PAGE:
Commenting on reports that the RBS Board has threatened to resign if the Government prevents it from paying bonuses, Grahame Smith, Scottish Trades Union Congress (STUC) General Secretary said:
“This is a tipping point in the Government’s relationship with the banks it owns on our behalf and now is the time for it to start exerting control to match the extent of its shareholding.
“The Chancellor must hold firm. As ordinary bank workers, who even with bonuses earn substantially less than the median wage, continue to carry the can for the crisis, the sense of entitlement that characterises executives and traders appears wholly undiminished.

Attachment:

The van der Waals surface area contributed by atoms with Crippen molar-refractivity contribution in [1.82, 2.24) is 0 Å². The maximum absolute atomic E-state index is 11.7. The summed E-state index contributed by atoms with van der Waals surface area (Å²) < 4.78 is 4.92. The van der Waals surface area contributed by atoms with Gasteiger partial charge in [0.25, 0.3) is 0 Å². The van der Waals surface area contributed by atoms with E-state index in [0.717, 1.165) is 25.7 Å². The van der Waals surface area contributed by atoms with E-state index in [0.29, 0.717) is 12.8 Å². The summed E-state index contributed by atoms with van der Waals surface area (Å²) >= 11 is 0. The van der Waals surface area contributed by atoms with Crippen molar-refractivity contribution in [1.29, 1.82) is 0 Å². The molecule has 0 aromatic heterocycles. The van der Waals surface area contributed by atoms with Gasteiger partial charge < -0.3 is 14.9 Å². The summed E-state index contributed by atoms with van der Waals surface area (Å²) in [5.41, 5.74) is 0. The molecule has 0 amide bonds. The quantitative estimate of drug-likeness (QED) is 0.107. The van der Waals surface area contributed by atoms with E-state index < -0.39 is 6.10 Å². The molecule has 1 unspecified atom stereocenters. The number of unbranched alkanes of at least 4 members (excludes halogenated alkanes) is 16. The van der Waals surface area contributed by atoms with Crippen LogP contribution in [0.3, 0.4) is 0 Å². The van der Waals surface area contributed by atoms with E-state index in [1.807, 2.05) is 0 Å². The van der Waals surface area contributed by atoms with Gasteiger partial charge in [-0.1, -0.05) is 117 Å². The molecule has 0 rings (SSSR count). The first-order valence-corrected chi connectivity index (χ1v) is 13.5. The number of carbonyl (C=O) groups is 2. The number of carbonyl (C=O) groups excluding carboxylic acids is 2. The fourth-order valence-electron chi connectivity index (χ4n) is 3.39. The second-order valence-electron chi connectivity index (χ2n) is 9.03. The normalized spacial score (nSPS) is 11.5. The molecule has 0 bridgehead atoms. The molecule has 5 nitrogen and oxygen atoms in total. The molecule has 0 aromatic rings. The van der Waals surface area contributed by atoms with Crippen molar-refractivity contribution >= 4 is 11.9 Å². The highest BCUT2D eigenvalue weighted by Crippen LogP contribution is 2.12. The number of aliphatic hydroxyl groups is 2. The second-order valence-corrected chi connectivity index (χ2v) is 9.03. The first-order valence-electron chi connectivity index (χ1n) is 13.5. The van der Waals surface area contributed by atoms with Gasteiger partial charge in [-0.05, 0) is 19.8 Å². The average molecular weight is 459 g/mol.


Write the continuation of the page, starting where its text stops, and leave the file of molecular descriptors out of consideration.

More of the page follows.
“These bonuses are derived from the public rescue of the banks, quantitative easing and diminishing competition within the market. Bonuses are demonstrably not, as the recipients like to pretend, fair reward for skill and effort applied in a perfectly competitive market. Bonuses also tend to reflect the inadequate exercise of control and responsibility by the business owner.
“The public will note that the bonus recipients have suffered not at all for the crisis they caused; one that has wreaked mayhem in the real economy. If exceptional interventions were warranted to rescue the banks, the public will ask why an exceptional windfall tax on bonuses cannot be justified to help pay for them.
“As an absolute minimum, the Chancellor must insist on changes in the way bonuses are structured and paid in order to minimise risk taking and short-termism”.
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